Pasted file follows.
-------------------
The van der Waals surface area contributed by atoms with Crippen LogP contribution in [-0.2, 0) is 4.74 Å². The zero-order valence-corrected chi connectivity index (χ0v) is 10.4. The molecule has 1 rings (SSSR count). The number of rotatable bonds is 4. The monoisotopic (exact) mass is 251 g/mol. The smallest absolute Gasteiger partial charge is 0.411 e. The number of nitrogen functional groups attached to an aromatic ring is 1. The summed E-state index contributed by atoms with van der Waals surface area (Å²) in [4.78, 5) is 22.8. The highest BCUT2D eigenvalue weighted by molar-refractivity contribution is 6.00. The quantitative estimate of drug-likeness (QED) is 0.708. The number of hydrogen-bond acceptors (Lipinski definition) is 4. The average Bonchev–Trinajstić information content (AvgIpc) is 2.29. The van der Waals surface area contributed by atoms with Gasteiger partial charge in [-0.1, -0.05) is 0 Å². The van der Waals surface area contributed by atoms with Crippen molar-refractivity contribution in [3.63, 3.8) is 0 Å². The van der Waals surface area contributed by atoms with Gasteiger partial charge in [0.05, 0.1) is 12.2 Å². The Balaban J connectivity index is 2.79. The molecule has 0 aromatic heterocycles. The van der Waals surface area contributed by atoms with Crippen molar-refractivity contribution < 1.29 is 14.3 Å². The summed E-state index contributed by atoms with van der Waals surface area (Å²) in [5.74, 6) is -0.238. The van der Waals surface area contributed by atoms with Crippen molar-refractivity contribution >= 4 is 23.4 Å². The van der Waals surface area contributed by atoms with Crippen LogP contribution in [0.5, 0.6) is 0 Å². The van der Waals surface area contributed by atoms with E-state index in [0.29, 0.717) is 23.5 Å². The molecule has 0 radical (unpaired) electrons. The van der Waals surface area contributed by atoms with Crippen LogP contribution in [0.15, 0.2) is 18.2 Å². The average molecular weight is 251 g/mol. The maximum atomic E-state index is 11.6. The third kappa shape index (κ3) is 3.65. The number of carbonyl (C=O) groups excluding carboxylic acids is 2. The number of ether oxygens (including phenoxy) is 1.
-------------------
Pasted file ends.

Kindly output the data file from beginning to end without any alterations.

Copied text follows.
The van der Waals surface area contributed by atoms with Crippen LogP contribution in [-0.2, 0) is 4.74 Å². The zero-order valence-corrected chi connectivity index (χ0v) is 10.4. The molecule has 1 rings (SSSR count). The number of rotatable bonds is 4. The monoisotopic (exact) mass is 251 g/mol. The smallest absolute Gasteiger partial charge is 0.411 e. The number of nitrogen functional groups attached to an aromatic ring is 1. The summed E-state index contributed by atoms with van der Waals surface area (Å²) in [4.78, 5) is 22.8. The highest BCUT2D eigenvalue weighted by molar-refractivity contribution is 6.00. The quantitative estimate of drug-likeness (QED) is 0.708. The number of hydrogen-bond acceptors (Lipinski definition) is 4. The average Bonchev–Trinajstić information content (AvgIpc) is 2.29. The van der Waals surface area contributed by atoms with Gasteiger partial charge in [-0.1, -0.05) is 0 Å². The van der Waals surface area contributed by atoms with Crippen molar-refractivity contribution in [3.63, 3.8) is 0 Å². The van der Waals surface area contributed by atoms with Gasteiger partial charge in [0.05, 0.1) is 12.2 Å². The Balaban J connectivity index is 2.79. The molecule has 0 aromatic heterocycles. The van der Waals surface area contributed by atoms with Crippen molar-refractivity contribution < 1.29 is 14.3 Å². The summed E-state index contributed by atoms with van der Waals surface area (Å²) in [5.74, 6) is -0.238. The van der Waals surface area contributed by atoms with Crippen molar-refractivity contribution >= 4 is 23.4 Å². The van der Waals surface area contributed by atoms with Crippen LogP contribution in [0.5, 0.6) is 0 Å². The van der Waals surface area contributed by atoms with E-state index in [0.29, 0.717) is 23.5 Å². The molecule has 0 radical (unpaired) electrons. The van der Waals surface area contributed by atoms with Crippen LogP contribution in [0.15, 0.2) is 18.2 Å². The average molecular weight is 251 g/mol. The maximum atomic E-state index is 11.6. The third kappa shape index (κ3) is 3.65. The number of carbonyl (C=O) groups excluding carboxylic acids is 2. The number of ether oxygens (including phenoxy) is 1.